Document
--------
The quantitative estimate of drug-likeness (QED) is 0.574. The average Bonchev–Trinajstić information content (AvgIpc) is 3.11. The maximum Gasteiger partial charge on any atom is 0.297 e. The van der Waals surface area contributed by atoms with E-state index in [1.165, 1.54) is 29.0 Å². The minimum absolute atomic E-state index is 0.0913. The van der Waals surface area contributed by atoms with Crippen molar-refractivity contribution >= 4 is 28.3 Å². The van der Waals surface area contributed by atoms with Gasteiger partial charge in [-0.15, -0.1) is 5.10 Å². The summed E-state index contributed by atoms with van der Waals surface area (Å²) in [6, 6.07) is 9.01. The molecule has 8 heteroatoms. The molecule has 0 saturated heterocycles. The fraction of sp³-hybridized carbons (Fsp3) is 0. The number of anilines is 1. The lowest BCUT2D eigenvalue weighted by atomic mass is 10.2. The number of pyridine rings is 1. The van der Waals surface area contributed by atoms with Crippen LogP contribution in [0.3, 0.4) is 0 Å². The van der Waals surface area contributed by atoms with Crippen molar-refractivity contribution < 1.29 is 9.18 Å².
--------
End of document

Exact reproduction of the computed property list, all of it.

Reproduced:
The quantitative estimate of drug-likeness (QED) is 0.574. The average Bonchev–Trinajstić information content (AvgIpc) is 3.11. The maximum Gasteiger partial charge on any atom is 0.297 e. The van der Waals surface area contributed by atoms with E-state index in [1.165, 1.54) is 29.0 Å². The minimum absolute atomic E-state index is 0.0913. The van der Waals surface area contributed by atoms with Crippen molar-refractivity contribution >= 4 is 28.3 Å². The van der Waals surface area contributed by atoms with Gasteiger partial charge in [-0.15, -0.1) is 5.10 Å². The summed E-state index contributed by atoms with van der Waals surface area (Å²) in [6, 6.07) is 9.01. The molecule has 8 heteroatoms. The molecule has 0 saturated heterocycles. The fraction of sp³-hybridized carbons (Fsp3) is 0. The number of anilines is 1. The lowest BCUT2D eigenvalue weighted by atomic mass is 10.2. The number of pyridine rings is 1. The van der Waals surface area contributed by atoms with Crippen LogP contribution in [0.3, 0.4) is 0 Å². The van der Waals surface area contributed by atoms with Crippen molar-refractivity contribution < 1.29 is 9.18 Å².